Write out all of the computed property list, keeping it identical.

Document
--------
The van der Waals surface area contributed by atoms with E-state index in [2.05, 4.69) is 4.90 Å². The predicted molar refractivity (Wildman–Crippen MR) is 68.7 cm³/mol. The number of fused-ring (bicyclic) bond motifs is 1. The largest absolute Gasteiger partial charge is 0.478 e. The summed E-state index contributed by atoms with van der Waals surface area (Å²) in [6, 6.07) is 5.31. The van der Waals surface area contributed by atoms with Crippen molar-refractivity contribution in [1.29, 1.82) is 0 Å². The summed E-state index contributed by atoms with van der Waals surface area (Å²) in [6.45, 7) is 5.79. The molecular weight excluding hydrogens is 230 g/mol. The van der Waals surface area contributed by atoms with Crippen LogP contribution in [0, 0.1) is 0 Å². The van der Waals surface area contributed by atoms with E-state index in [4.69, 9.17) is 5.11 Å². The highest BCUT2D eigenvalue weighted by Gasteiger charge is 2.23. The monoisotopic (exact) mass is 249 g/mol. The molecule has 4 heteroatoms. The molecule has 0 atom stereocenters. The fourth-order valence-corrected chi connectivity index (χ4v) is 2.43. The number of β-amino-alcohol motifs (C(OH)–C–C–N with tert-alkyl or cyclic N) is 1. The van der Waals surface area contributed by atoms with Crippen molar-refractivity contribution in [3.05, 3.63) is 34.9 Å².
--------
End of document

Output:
The van der Waals surface area contributed by atoms with E-state index in [2.05, 4.69) is 4.90 Å². The predicted molar refractivity (Wildman–Crippen MR) is 68.7 cm³/mol. The number of fused-ring (bicyclic) bond motifs is 1. The largest absolute Gasteiger partial charge is 0.478 e. The summed E-state index contributed by atoms with van der Waals surface area (Å²) in [6, 6.07) is 5.31. The van der Waals surface area contributed by atoms with Crippen molar-refractivity contribution in [1.29, 1.82) is 0 Å². The summed E-state index contributed by atoms with van der Waals surface area (Å²) in [6.45, 7) is 5.79. The molecular weight excluding hydrogens is 230 g/mol. The van der Waals surface area contributed by atoms with Crippen LogP contribution in [0, 0.1) is 0 Å². The van der Waals surface area contributed by atoms with E-state index in [4.69, 9.17) is 5.11 Å². The highest BCUT2D eigenvalue weighted by Gasteiger charge is 2.23. The monoisotopic (exact) mass is 249 g/mol. The molecule has 4 heteroatoms. The molecule has 0 atom stereocenters. The fourth-order valence-corrected chi connectivity index (χ4v) is 2.43. The number of β-amino-alcohol motifs (C(OH)–C–C–N with tert-alkyl or cyclic N) is 1. The van der Waals surface area contributed by atoms with Crippen molar-refractivity contribution in [3.05, 3.63) is 34.9 Å².